Panaji: He looks cool enough as he walks into his party office in Mandrem, his home constituency, sporting a smart blue waistcoat. And when he speaks, he is measured, politically savvy.
But that is only a measure of how well Goa’s Chief Minister Laxmikant Parsekar, is coping with an extremely exacting and strenuous round of assembly elections. He has been the chief minister for less than half the five-year term, but he must face whatever anti-incumbency sentiment has gathered over these five years - most of it resulting from promises his predecessor made when he led the previous campaign.
Perhaps that is what causes Parsekar to refer to him as just that, 'my predecessor' - even though Parsekar is generally viewed as the handpicked successor of his once all-powerful predecessor. When I ask specifically about the legacy of that predecessor, current Union Defence Minister Manohar Parrikar, the chief minister talks of Manoharji and Sripadji, clubbing Parrikar with Sripad Naik, the other Union minister from the state. They are both sons of the soil, says Parsekar, and both are senior to him.
He is cautious when I ask who is the face of the BJP’s campaign in Goa - he as chief minister, Parrikar or Modi. He talks of team work, adding cautiously that he takes the benefit of Manoharji, Sripadji, and 'the image of the honourable prime minister' too. Clearly, leading the party in Goa is a tightrope walk - during which one must be careful not to step on any knots.
Parsekar credits the Modi government for releasing funds for the third Zuari bridge - Rs 3,000 crore. It is evidently a favourite programme with the ruling party in the state.
Some of the disappointment concerning the previous poll promises pertain to environmental issues. Mining has been stopped, but other concerns remain. When I ask about these, Parsekar speaks of maintaining 'a proper balance’ on the environment and development.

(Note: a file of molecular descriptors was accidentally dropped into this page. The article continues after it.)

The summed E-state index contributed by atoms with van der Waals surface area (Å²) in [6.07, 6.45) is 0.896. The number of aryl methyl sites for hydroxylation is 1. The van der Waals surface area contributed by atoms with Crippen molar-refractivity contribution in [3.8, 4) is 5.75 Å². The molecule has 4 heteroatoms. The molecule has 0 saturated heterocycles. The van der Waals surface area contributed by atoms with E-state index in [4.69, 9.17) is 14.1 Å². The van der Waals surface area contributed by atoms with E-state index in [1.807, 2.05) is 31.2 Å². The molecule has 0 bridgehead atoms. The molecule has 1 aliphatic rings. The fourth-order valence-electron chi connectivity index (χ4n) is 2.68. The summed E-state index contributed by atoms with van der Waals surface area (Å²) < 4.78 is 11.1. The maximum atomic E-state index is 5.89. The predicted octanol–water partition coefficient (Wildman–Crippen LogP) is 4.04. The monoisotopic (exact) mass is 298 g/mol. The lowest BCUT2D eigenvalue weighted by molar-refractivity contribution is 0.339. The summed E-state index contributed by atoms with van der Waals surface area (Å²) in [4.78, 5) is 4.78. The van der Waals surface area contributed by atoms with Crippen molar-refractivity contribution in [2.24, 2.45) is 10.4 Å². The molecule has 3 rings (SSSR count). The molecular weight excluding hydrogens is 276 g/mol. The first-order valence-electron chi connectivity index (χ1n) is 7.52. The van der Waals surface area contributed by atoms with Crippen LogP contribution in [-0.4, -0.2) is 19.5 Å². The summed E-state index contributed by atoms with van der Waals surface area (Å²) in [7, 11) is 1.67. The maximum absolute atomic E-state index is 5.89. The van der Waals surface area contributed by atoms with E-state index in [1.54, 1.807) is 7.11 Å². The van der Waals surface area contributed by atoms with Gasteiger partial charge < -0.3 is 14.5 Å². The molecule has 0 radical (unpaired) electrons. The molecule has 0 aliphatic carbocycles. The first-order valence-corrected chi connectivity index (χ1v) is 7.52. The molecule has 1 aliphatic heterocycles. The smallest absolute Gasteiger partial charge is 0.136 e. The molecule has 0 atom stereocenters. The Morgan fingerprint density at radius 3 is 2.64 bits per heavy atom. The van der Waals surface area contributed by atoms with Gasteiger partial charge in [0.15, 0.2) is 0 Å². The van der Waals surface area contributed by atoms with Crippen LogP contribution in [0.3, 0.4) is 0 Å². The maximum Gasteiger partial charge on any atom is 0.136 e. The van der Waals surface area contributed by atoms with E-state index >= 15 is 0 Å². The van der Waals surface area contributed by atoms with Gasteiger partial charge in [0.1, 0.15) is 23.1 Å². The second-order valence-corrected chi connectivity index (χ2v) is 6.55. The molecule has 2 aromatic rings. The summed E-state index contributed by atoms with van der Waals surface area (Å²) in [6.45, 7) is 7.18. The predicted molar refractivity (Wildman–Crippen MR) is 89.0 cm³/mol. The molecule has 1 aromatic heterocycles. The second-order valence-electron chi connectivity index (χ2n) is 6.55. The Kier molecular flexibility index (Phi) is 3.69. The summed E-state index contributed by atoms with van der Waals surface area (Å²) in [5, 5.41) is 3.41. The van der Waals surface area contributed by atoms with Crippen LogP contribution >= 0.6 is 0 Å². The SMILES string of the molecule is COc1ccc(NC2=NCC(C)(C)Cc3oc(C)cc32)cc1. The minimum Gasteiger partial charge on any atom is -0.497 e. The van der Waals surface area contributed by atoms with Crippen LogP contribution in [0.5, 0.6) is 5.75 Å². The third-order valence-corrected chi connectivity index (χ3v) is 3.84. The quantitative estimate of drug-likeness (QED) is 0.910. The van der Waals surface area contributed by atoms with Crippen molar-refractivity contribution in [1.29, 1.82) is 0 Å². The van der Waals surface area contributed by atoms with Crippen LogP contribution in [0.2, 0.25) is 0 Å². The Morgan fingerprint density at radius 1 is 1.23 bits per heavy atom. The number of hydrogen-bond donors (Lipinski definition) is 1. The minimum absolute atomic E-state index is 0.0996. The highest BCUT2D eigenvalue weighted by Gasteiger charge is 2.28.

The other issue that looms over this round of elections is the relationship between the Catholic Church and the BJP. Parrikar’s great achievement five years ago was to build a general anti-Congress compact on the twin issues of corruption and the environment - a compact which subtly brought the Church on board to back the BJP.
When I ask about general unease about unkept promises, and the opposition’s campaign about it being a 'U-turn government', Parsekar asserts that most poll promises have been kept. Only 'one or two things probably we could not comply, but most of the things, we have complied,' he says.
He turns instead to talk enthusiastically of a major welfare initiative he has taken, which was not even in the previous election’s manifesto or set of poll promises - a huge health insurance cover, to the tune of Rs 4 lakh per family. The state government pays the premium, he explains, and all citizens of the state benefit. The scheme is named for the late Bharatiya Jana Sangh leader Deen Dayal Upadhyaya.
The scheme does not appear to have had the desired result in terms of electoral dividends, though. For, one does not find people on the street, even in Parsekar’s constituency, talking of the government-sponsored health insurance. Perhaps it will be of as little use to the BJP in Goa as Obamacare health insurance was for the Democratic Party in the recent US elections.
It is an indication of the tough fight the BJP faces that Parsekar spends a lot of his time in his own constituency - routinely until 11 pm, if not later. It is a tough fight, even for him.
Indeed, there is very little public enthusiasm for the campaign, on any side. And there is very little evidence of publicity material - except for an occasional Aam Aadmi Party procession of one vehicle and a few dozen cap-, broom- and flag-wielding activists in procession.
Parsekar talks of his slow and steady rise from the time he lost his deposit in the 1980s to his gaining more and more votes until he won thrice consecutively from the Mandrem constituency in the northwestern corner of the state.
His three terms have coincided with the construction of a new bridge from Siolim to the north, which brought far more tourists flocking to the Morjim, Ashwem and Arambol beaches - all of which are in Mandrem constituency. That western strip of Mandrem near the sea has seen an unprecedented boom over the past decade.
However, random conversations with voters in different parts of the constituency indicates that, even if Parsekar wins a fourth term, he is not going to be a shoo-in despite being the chief minister. The Congress has regained ground, and the Maharashtrawadi Gomantak Party and the Aam Aadmi Party are also in the fray - although Parsekar discounts the last.
Published Date: Jan 25, 2017 18:13 PM | Updated Date: Jan 25, 2017 18:13 PM